QUESTION:What issue inspired you to run for council and how would your presence on the council make a difference?
Angela Beltram (Democrat)
Darrel Drown (Republican)
Angela Beltram (D)
3125 Paulskirk Dr., Ellicott City
Member, County Council, 1986-present; chairwoman, Zoning Board, 1989; chairwoman, Liquor Board, 1988; member, Planning Board, 1975-81; member, Maryland Association of Counties legislative committee and National Association of Counties energy, environment and land use committee; member, League of Women Voters, American Association of University Women, Mothers Against Drunk Driving, School Drug/Alcohol Resource Team and Howard County Citizens Association; attended Seton High School, Baltimore; BA, human services, business and government, College of Notre Dame, elected to Delta Epsilon Sigma Honor Society; former teacher; married; three children who graduated from Howard County public schools; 25-year resident of Ellicott City. A.
Growth and land use motivated me to run for the council. For more than 20 years, I have articulated the problems associated with rezoning and growth in areas where schools and roads were already overburdened. My platform in 1986 called for adequate facilities legislation. As a member of the council and the Zoning Board, I voted to limit residential growth to 2,000 units annually; to protect streams and steep slopes from development; and against increased density and commercial rezoning in Ellicott City and on Route 40. Because of my conservative growth positions, I have been labeled a "tree hugger" by the development industry. I do not solicit campaign money from developers -- a major difference between me and my Republican opponent. I support adequate facilities legislation; tree preservation and replacement; scenic roads; historic preservation; growth-monitoring systems; purchase of more parkland; no additional commercial strip development on major highways; and continued education excellence.
Darrel Drown (R)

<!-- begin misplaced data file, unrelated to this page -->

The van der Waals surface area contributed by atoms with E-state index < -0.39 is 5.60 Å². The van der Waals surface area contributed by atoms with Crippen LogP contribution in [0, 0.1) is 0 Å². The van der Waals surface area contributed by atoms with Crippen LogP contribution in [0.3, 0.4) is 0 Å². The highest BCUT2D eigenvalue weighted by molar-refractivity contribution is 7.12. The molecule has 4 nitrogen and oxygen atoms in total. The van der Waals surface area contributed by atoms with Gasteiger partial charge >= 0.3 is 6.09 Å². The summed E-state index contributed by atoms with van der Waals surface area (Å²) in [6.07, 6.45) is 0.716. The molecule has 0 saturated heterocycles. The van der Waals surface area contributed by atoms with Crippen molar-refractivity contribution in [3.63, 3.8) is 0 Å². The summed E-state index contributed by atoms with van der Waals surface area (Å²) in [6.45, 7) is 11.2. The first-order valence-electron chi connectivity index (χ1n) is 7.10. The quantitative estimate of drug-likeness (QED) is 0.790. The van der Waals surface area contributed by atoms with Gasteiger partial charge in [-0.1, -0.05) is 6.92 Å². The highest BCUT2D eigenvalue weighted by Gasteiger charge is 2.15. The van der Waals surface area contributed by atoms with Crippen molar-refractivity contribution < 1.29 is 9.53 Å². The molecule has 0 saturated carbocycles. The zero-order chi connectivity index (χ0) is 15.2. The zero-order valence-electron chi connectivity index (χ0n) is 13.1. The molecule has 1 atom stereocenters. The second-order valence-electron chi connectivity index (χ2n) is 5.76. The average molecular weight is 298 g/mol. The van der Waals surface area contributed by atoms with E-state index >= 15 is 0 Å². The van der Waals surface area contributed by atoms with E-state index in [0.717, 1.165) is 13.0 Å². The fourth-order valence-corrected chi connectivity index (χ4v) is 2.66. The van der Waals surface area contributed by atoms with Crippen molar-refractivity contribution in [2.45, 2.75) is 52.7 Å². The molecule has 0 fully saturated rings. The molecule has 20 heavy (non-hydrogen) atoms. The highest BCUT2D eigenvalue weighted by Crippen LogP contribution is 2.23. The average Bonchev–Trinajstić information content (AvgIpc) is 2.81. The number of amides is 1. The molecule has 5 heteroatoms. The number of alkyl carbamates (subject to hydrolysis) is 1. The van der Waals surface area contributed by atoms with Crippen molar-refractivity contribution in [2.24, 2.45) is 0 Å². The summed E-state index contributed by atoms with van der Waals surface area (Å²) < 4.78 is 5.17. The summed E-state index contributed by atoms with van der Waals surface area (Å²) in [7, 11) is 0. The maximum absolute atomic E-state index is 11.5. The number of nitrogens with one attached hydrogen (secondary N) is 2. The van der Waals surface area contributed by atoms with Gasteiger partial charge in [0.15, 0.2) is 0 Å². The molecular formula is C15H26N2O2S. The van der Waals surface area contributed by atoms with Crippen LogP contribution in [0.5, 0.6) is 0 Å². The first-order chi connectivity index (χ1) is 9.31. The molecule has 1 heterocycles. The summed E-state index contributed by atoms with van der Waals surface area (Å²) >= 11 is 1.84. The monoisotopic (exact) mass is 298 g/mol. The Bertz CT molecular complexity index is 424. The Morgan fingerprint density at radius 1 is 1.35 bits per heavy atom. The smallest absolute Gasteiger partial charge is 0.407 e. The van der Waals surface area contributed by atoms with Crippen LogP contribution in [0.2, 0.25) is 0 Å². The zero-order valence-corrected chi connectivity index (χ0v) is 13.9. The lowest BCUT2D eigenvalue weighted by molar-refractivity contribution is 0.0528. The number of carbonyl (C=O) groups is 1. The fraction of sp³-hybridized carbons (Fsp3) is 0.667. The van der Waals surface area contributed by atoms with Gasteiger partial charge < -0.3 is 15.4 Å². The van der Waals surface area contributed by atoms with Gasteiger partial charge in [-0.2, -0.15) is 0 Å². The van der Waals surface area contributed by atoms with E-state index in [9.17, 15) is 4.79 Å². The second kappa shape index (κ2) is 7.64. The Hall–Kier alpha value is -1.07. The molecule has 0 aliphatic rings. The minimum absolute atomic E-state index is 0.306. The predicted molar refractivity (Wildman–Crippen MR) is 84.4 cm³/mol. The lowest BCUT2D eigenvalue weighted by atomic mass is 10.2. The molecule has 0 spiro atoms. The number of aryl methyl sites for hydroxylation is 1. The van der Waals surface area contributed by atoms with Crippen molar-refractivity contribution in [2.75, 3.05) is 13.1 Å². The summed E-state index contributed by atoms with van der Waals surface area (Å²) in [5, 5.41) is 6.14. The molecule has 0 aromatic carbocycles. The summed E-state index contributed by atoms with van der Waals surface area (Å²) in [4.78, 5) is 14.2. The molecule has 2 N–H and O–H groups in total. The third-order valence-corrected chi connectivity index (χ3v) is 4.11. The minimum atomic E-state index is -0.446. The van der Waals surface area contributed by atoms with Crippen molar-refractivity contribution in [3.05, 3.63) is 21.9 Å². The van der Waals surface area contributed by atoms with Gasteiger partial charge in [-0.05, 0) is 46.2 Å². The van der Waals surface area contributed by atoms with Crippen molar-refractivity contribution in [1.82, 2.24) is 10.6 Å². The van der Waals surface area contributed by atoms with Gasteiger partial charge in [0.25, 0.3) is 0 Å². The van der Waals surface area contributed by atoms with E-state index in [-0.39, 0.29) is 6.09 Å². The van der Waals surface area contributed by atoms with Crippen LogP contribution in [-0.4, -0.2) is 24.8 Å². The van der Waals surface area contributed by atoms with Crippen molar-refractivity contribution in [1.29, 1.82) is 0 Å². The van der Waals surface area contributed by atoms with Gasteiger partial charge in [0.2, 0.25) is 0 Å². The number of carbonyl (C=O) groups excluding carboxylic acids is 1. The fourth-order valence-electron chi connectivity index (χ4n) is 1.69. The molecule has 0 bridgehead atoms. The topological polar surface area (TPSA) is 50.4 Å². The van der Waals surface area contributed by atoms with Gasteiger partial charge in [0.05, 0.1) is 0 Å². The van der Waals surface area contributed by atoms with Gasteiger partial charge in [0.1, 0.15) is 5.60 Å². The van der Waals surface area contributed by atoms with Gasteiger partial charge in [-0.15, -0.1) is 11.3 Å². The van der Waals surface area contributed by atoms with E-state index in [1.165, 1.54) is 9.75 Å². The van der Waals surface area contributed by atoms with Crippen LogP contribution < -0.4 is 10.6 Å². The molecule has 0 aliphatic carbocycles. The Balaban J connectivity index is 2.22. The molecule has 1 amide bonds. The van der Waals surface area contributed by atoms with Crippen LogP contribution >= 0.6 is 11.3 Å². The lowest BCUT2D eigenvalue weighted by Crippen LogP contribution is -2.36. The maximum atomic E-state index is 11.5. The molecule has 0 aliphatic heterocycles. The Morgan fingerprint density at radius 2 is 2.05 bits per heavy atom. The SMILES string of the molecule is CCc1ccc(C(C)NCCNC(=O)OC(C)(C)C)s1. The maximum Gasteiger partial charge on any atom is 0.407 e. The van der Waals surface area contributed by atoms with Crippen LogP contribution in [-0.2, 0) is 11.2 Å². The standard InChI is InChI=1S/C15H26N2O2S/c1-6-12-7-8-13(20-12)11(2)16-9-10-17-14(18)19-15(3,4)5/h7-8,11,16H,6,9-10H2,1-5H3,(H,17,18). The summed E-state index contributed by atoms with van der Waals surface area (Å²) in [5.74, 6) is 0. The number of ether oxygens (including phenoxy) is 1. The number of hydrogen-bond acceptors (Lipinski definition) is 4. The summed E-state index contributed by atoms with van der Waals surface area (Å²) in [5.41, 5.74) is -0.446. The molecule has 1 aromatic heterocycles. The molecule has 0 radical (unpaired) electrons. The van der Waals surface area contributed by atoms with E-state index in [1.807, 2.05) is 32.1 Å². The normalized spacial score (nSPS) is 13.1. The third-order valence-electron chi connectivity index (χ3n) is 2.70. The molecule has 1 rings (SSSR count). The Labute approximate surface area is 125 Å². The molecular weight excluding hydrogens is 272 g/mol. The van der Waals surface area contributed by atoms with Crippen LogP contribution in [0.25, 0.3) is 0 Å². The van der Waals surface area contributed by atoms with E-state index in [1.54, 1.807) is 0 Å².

3706 Lookout Ct., Ellicott City
Budget officer, Howard County Public Schools; BS, in accounting, 1974, and MA in education, 1976, Jacksonville University; certified financial planner; former math teacher in Howard County schools; of graduate Howard County leadership program; deacon and active member, Chapelgate Presbyterian Church; former finance chairman, Gray Rock Farm Community Association; member, Toward the Year 2000 Committee; Charles E. Miller Award recipient, Howard County Republican of the Year, 1987. A.
Howard County needs fresh ideas for more effective solutions to its problems. Long-range planning to slow growth, control of developing areas and improvement of the county infrastructure are crucial to the future of Howard County. By using a plan that informs people at the beginning of the development process what they can expect, we can regain predictability and control within the system. And let's try to save the quickly diminishing open sapce that still remains in the east. If we transfer some of the development rights to establish a village in the west, we can maintain the rural west, while allowing some relief in the east. I am also concerned about Howard County's growing commitment to long-term government expenditures at a time when we may have a decline in the economy. We need to set priorities and be more prudent about spending the taxpayers' money.